// Used when T is used as return type
    T Method();

interface IContravariant<in T> {
    // This interface can be implicitly cast to MORE DERIVED (downcasting)
    // Usually means T is used as argument
    void Method(T argument);

class Casting {

    IInvariant<Animal> invariantAnimal;
    ICovariant<Animal> covariantAnimal;
    IContravariant<Animal> contravariantAnimal;

    IInvariant<Fish> invariantFish;
    ICovariant<Fish> covariantFish;
    IContravariant<Fish> contravariantFish;

    public void Go() {

        // NOT ALLOWED invariants do *not* allow implicit casting:
        invariantAnimal = invariantFish; 
        invariantFish = invariantAnimal; // NOT ALLOWED

        // ALLOWED covariants *allow* implicit upcasting:
        covariantAnimal = covariantFish; 
        // NOT ALLOWED covariants do *not* allow implicit downcasting:
        covariantFish = covariantAnimal; 

        // NOT ALLOWED contravariants do *not* allow implicit upcasting:
        contravariantAnimal = contravariantFish; 
        // ALLOWED contravariants *allow* implicit downcasting
        contravariantFish = contravariantAnimal;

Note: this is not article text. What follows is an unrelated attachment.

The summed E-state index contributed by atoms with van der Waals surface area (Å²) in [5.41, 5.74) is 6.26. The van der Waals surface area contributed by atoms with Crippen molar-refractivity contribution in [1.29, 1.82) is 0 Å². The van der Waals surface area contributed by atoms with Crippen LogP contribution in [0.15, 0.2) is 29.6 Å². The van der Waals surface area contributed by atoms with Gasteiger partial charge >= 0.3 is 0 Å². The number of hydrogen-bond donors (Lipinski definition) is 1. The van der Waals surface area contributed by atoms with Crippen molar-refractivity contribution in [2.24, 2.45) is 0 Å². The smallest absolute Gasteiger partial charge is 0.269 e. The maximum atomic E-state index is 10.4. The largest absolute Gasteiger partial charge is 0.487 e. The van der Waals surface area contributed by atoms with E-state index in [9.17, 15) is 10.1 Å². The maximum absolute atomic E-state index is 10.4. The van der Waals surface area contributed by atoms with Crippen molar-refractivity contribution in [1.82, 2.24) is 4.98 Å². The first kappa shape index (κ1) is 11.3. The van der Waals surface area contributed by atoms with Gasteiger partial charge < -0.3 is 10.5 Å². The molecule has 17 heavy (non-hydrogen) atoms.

// .NET Framework Examples:
public interface IList<T> : ICollection<T>, IEnumerable<T>, IEnumerable { }
public interface IEnumerable<out T> : IEnumerable { }

class Delegates {

    // When T is used as both "in" (argument) and "out" (return value)
    delegate T Invariant<T>(T argument);

    // When T is used as "out" (return value) only
    delegate T Covariant<out T>();

    // When T is used as "in" (argument) only
    delegate void Contravariant<in T>(T argument);

    // Confusing
    delegate T CovariantBoth<out T>(T argument);

    // Confusing
    delegate T ContravariantBoth<in T>(T argument);

    // From .NET Framework:
    public delegate void Action<in T>(T obj);
    public delegate TResult Func<in T, out TResult>(T arg);

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Here you can find 2 simple examples of Covariance and contravariance for delegates.

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The following code example shows covariance and contravariance support for method groups

static object GetObject() { return null; }
static void SetObject(object obj) { }

static string GetString() { return ""; }
static void SetString(string str) { }

static void Test()
    // Covariance. A delegate specifies a return type as object, 
    // but you can assign a method that returns a string.
    Func<object> del = GetString;

    // Contravariance. A delegate specifies a parameter type as string, 
    // but you can assign a method that takes an object.
    Action<string> del2 = SetObject;